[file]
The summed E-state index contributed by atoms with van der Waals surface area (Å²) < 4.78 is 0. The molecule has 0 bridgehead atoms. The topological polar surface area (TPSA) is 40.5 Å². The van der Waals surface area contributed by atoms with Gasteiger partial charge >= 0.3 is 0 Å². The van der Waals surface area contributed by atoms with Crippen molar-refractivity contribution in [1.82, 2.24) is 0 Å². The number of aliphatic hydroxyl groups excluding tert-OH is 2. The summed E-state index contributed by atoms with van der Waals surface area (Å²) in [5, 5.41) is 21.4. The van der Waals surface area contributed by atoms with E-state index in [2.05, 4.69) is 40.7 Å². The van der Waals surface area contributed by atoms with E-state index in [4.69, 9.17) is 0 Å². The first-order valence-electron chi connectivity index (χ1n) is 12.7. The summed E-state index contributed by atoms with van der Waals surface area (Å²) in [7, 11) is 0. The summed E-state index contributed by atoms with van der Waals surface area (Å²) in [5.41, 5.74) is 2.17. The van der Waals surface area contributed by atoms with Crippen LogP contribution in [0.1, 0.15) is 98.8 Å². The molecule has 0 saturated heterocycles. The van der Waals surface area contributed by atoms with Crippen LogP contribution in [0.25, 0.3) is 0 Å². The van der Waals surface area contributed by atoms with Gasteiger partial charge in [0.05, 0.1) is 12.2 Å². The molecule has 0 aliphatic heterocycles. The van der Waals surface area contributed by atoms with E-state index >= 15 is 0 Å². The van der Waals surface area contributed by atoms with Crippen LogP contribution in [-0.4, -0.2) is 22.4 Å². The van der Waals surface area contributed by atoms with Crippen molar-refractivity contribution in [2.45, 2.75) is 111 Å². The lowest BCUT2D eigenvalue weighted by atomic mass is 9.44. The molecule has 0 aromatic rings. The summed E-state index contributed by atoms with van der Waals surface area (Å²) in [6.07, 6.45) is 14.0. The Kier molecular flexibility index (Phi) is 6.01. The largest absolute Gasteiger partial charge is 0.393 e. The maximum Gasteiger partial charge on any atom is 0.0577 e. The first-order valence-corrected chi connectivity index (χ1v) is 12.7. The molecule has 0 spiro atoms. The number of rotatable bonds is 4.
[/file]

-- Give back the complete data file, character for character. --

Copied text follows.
The summed E-state index contributed by atoms with van der Waals surface area (Å²) < 4.78 is 0. The molecule has 0 bridgehead atoms. The topological polar surface area (TPSA) is 40.5 Å². The van der Waals surface area contributed by atoms with Gasteiger partial charge >= 0.3 is 0 Å². The van der Waals surface area contributed by atoms with Crippen molar-refractivity contribution in [1.82, 2.24) is 0 Å². The number of aliphatic hydroxyl groups excluding tert-OH is 2. The summed E-state index contributed by atoms with van der Waals surface area (Å²) in [5, 5.41) is 21.4. The van der Waals surface area contributed by atoms with E-state index in [2.05, 4.69) is 40.7 Å². The van der Waals surface area contributed by atoms with E-state index in [4.69, 9.17) is 0 Å². The first-order valence-electron chi connectivity index (χ1n) is 12.7. The summed E-state index contributed by atoms with van der Waals surface area (Å²) in [7, 11) is 0. The summed E-state index contributed by atoms with van der Waals surface area (Å²) in [5.41, 5.74) is 2.17. The van der Waals surface area contributed by atoms with Crippen LogP contribution in [0.1, 0.15) is 98.8 Å². The molecule has 0 saturated heterocycles. The van der Waals surface area contributed by atoms with Crippen LogP contribution in [0.25, 0.3) is 0 Å². The van der Waals surface area contributed by atoms with Gasteiger partial charge in [0.05, 0.1) is 12.2 Å². The molecule has 0 aliphatic heterocycles. The van der Waals surface area contributed by atoms with E-state index >= 15 is 0 Å². The van der Waals surface area contributed by atoms with Crippen LogP contribution in [-0.4, -0.2) is 22.4 Å². The van der Waals surface area contributed by atoms with Crippen molar-refractivity contribution in [2.45, 2.75) is 111 Å². The lowest BCUT2D eigenvalue weighted by atomic mass is 9.44. The molecule has 0 aromatic rings. The summed E-state index contributed by atoms with van der Waals surface area (Å²) in [6.07, 6.45) is 14.0. The Kier molecular flexibility index (Phi) is 6.01. The largest absolute Gasteiger partial charge is 0.393 e. The maximum Gasteiger partial charge on any atom is 0.0577 e. The first-order valence-corrected chi connectivity index (χ1v) is 12.7. The molecule has 0 spiro atoms. The number of rotatable bonds is 4.